So in a previous blog, we gave you a brief definition of limerence. Just the definition of the term is not important, but rather it is more beneficial to find out if this state of being is healthy or unhealthy, rational or irrational, helpful or hurtful.
If you recall, limerence is the infatuous start of a relationship. It involves euphoria, obsessional thinking about the “limerent,” and a strong sexual attraction. This can be a very exciting time for some people, however it carries some very strong consequences. While the feelings are similar to love, its really more of a psuedo-love if you will. The difference between limerence and true unconditional love is that limerence actually has some conditions. A strong component of the term implies a reciprocation of feelings and action from the limerent, or the other person in the relationship.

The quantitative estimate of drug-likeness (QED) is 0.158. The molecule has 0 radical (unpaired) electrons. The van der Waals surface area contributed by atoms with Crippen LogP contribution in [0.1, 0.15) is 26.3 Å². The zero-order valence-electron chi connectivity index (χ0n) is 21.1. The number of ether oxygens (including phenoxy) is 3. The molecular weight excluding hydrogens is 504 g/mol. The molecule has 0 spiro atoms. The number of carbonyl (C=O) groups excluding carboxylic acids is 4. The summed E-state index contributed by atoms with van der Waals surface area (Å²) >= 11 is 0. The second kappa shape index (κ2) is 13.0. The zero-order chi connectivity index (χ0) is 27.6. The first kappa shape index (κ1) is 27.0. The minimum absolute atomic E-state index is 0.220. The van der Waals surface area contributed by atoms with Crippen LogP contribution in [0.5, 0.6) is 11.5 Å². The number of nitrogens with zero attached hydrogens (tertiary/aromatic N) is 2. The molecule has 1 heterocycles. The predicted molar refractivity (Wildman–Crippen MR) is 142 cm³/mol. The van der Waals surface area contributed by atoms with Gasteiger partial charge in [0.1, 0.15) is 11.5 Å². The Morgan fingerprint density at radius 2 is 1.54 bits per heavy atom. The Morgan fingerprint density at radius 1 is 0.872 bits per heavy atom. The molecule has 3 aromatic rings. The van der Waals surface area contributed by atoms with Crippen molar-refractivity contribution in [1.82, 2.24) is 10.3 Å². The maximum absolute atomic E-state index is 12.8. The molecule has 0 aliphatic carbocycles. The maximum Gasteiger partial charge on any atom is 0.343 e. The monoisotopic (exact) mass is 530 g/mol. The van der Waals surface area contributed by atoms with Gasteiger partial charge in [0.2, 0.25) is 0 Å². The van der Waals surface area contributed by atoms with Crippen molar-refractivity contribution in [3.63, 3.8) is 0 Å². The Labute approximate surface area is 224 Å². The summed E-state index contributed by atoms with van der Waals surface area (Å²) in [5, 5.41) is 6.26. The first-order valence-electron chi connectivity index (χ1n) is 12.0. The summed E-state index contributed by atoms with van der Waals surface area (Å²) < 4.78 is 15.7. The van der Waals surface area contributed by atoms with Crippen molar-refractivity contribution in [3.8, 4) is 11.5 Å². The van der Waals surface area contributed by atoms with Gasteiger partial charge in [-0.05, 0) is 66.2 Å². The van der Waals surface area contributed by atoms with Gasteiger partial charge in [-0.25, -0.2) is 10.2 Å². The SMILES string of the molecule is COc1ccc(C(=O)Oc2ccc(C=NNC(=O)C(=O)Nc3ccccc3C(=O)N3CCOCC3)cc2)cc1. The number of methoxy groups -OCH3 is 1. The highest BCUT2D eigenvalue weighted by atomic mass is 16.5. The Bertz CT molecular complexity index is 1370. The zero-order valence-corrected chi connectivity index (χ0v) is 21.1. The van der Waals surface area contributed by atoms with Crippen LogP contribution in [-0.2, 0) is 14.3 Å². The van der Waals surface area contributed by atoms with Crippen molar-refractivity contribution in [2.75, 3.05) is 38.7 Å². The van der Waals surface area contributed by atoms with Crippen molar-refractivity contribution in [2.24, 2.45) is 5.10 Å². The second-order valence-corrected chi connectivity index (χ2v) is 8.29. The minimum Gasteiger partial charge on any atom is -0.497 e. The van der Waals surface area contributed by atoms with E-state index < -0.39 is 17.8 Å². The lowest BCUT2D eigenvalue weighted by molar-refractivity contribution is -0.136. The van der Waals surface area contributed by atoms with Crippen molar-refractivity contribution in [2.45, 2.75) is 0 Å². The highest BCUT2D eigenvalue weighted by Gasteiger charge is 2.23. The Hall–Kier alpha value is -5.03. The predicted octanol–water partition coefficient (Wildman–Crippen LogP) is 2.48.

What if this person does not share the same intense feelings? And what if your intense feelings are taking over your life? You may not be able to focus on work, and may be neglecting responsibilities you normally would take care of. You may start to lose yourself and put all of your time and energy into the limerent. In this case limerence does not show to be a very helpful state. Some researchers are even promoting limerence to be a DSM diagnosis.
But why does something that feels so good have to be so bad? Well, that is a question to be entertained in part 3 of the series. Stay tuned, you wont want to miss the answer to this question!
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